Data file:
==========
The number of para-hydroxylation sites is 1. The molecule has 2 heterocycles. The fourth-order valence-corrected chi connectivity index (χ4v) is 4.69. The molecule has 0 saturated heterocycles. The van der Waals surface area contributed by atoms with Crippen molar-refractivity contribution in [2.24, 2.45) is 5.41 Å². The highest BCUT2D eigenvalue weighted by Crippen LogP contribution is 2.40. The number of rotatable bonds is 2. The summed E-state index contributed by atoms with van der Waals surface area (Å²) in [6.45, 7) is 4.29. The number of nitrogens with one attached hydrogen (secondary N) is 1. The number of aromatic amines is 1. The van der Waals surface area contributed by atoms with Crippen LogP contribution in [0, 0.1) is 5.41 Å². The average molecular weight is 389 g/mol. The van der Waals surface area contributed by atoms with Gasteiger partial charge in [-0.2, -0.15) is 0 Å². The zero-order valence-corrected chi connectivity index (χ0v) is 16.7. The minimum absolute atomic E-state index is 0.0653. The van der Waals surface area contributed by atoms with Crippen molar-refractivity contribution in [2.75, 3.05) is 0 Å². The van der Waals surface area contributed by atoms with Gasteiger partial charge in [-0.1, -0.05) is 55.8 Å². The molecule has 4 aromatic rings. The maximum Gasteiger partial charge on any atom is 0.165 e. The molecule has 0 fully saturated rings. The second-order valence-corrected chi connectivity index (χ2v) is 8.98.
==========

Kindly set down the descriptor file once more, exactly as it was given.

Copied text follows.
The number of para-hydroxylation sites is 1. The molecule has 2 heterocycles. The fourth-order valence-corrected chi connectivity index (χ4v) is 4.69. The molecule has 0 saturated heterocycles. The van der Waals surface area contributed by atoms with Crippen molar-refractivity contribution in [2.24, 2.45) is 5.41 Å². The highest BCUT2D eigenvalue weighted by Crippen LogP contribution is 2.40. The number of rotatable bonds is 2. The summed E-state index contributed by atoms with van der Waals surface area (Å²) in [6.45, 7) is 4.29. The number of nitrogens with one attached hydrogen (secondary N) is 1. The number of aromatic amines is 1. The van der Waals surface area contributed by atoms with Crippen LogP contribution in [0, 0.1) is 5.41 Å². The average molecular weight is 389 g/mol. The van der Waals surface area contributed by atoms with Gasteiger partial charge in [-0.2, -0.15) is 0 Å². The zero-order valence-corrected chi connectivity index (χ0v) is 16.7. The minimum absolute atomic E-state index is 0.0653. The van der Waals surface area contributed by atoms with Crippen molar-refractivity contribution in [2.75, 3.05) is 0 Å². The van der Waals surface area contributed by atoms with Gasteiger partial charge in [-0.1, -0.05) is 55.8 Å². The molecule has 4 aromatic rings. The maximum Gasteiger partial charge on any atom is 0.165 e. The molecule has 0 fully saturated rings. The second-order valence-corrected chi connectivity index (χ2v) is 8.98.